The fact that stock prices have been drifting lower, doesn’t prove that the economy is headed for recession. Nor does political dysfunction (government shutdown), droopy home sales, plunging confidence, chronic high unemployment, rising levels of extreme poverty, unprecedented public dependence of food stamps, weak personal consumption, stagnant wages, falling middle class incomes, or gaping inequality.
They may show a country that is on the wrong track and has its priorities mixed-up, but they don’t show that another recession is imminent. Even so, it’s easy to wonder how bad things have to get before the economy more closely reflects the mood of the country which is relentlessly pessimistic.
To say that no one believes in Obama’s recovery would be a gross understatement. Obama supporters feel duped, misled, and despondent. Obama is not the agent of change they’d hoped for. He’s expanded the wars, slashed vital safety net programs, exonerated Wall Street criminals, and continued the vicious attack on civil liberties. He’s done everything in his power to boost the profits of the big corporations and banks, but hasn’t lifted a finger to help ordinary working people. And his efforts have paid off, too. Just look at this from Huffington Post:
“Corporate profits have increased by 18.6 percent over the past year…. In fact, corporate earnings now represent a larger share of GDP than during any other period in history…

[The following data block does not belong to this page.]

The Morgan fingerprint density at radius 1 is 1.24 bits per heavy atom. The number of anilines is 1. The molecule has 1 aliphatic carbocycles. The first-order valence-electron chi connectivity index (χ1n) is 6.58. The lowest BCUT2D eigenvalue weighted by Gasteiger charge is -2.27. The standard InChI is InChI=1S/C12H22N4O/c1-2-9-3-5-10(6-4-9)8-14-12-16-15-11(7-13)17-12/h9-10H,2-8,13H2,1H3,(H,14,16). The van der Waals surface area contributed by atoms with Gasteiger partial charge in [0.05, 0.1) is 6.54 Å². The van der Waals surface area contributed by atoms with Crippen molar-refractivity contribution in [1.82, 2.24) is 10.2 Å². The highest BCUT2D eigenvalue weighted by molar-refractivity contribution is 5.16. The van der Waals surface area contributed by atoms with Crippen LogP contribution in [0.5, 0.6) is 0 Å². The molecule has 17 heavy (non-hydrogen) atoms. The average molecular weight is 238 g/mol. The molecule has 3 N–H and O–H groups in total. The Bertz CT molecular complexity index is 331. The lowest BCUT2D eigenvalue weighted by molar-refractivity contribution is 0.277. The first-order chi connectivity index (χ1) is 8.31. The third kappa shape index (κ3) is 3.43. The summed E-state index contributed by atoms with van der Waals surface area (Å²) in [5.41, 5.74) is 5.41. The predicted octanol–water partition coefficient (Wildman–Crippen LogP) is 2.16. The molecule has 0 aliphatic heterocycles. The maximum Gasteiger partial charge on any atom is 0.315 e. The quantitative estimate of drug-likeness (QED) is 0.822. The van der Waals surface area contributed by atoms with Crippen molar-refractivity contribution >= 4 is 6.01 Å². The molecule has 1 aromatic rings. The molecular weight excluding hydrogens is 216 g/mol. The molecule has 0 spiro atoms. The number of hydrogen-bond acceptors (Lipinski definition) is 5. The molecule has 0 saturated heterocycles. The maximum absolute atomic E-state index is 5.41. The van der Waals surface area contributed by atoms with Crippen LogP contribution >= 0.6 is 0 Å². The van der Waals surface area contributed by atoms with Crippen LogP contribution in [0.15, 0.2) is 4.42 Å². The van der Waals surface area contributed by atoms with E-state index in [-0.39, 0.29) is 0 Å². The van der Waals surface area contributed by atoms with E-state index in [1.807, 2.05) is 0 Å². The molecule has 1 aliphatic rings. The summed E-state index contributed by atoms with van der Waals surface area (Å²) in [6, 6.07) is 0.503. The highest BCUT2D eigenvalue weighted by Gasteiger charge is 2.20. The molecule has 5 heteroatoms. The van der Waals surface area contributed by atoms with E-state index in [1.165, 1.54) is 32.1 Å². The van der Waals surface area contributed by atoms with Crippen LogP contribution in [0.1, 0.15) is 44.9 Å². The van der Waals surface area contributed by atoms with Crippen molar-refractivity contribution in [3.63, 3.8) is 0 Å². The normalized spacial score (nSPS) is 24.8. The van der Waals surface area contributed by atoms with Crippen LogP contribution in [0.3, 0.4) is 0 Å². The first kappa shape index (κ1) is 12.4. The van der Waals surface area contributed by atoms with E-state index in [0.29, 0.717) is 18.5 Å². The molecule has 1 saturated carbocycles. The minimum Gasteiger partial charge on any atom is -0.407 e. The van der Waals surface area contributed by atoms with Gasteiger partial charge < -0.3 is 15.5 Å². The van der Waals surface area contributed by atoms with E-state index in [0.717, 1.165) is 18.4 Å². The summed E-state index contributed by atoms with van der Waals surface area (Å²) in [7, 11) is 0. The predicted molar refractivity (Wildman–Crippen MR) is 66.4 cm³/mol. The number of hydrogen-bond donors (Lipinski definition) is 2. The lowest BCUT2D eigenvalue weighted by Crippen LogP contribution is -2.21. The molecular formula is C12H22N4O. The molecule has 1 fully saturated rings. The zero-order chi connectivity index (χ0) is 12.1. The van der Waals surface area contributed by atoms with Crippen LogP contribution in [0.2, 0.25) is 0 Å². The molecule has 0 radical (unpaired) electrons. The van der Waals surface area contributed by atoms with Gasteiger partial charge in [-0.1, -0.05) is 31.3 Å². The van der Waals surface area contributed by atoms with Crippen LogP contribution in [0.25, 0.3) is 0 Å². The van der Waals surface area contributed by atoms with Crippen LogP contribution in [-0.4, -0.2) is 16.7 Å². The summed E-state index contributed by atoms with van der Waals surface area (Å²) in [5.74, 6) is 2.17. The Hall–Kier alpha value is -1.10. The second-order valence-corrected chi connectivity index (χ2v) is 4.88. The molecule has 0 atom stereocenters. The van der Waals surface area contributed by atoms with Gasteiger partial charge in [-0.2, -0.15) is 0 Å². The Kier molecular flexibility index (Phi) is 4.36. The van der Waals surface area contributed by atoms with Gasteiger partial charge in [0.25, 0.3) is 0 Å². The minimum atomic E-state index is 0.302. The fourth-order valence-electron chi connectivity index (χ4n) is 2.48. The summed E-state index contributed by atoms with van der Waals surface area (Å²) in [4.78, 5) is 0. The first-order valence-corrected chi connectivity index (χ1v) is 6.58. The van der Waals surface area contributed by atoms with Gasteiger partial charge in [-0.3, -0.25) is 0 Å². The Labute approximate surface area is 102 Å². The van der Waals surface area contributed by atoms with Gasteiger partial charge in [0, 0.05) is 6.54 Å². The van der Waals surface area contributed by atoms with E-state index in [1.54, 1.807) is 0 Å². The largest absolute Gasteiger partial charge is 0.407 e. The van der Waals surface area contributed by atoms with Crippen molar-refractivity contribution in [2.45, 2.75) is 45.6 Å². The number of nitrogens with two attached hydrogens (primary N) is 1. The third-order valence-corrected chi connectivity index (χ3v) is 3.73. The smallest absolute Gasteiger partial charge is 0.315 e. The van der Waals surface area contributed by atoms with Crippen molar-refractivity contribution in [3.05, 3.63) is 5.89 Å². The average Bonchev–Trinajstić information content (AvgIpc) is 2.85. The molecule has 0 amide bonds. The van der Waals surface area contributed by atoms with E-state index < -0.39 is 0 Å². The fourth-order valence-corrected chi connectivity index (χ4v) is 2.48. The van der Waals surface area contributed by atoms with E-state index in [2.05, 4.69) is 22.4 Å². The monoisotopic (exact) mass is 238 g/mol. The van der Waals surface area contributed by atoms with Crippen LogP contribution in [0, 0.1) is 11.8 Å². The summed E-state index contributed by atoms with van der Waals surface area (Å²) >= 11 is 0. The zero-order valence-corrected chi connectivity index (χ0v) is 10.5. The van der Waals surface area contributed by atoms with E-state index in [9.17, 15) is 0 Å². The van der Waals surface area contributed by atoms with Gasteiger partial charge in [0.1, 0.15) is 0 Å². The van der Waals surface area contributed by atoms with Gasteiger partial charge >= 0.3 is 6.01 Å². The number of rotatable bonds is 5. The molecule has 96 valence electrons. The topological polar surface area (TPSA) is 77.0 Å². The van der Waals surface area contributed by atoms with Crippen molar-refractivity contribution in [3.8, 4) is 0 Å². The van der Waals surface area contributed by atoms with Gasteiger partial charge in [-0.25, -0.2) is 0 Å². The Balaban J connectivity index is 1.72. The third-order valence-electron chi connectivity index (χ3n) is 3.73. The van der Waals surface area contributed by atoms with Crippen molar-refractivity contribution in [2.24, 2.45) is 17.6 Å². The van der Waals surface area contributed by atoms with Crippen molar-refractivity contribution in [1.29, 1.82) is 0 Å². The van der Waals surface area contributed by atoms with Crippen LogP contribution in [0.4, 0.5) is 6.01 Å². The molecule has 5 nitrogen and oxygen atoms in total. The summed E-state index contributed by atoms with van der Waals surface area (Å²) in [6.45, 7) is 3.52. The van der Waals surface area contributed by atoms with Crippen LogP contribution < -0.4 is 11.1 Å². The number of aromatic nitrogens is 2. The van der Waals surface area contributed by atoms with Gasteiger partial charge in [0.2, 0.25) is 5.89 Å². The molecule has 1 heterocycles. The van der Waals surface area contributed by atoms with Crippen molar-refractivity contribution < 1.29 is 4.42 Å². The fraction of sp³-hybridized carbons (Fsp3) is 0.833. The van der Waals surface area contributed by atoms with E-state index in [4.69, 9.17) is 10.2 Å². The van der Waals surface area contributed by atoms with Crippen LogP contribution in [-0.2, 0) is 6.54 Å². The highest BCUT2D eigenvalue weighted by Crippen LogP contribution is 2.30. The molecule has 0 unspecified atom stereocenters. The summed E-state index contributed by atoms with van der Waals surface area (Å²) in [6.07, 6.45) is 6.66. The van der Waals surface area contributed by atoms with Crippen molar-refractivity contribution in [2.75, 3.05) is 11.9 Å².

Real wages have declined by nearly seven percent in the past seven years, according to data collected by the compensation research company Payscale. In other words, US workers have less buying power now than they did before the financial crisis…
Payscale’s findings are just the latest in a slew of research that indicates the sluggish economic recovery has not been beneficial for most of us. Income inequality in the US is at a new high as skyrocketing income gains for the top one percent are met by stagnating wages for practically everyone else.”
Okay, so you’ve heard it all before, but here’s something you might not know. At the same time the corporations and banks are reporting record profits, Gallup surveys show that “trust in all three branches of the federal government remains on the lower end of what Gallup has measured historically” while “Americans’ trust in banks fell to an all-time low of 18% – lower than its level at the height of the global financial collapse.” (Gallup)
So, there is a tradeoff for all loot Obama’s friends have been pilfering from working people, and that tradeoff is trust. Americans no longer have confidence in the government, the market or the justice system. Gradually, that lack of trust will cross-over into the economy as wary consumers set aside more of their earnings to protect themselves from the government-corporate-racketeer oligarchy.
A slowdown in personal consumption will impact retail sales, durable goods, hiring and capital investment. It will douse those green shoots with motor oil and push the economy back into negative territory. And while that might not happen in the next month or two, there are sectors of the economy that are showing signs of weakness already. Take housing, for example, which is progressively losing momentum as the year drags on. This is from an article at Global Economic Intersection: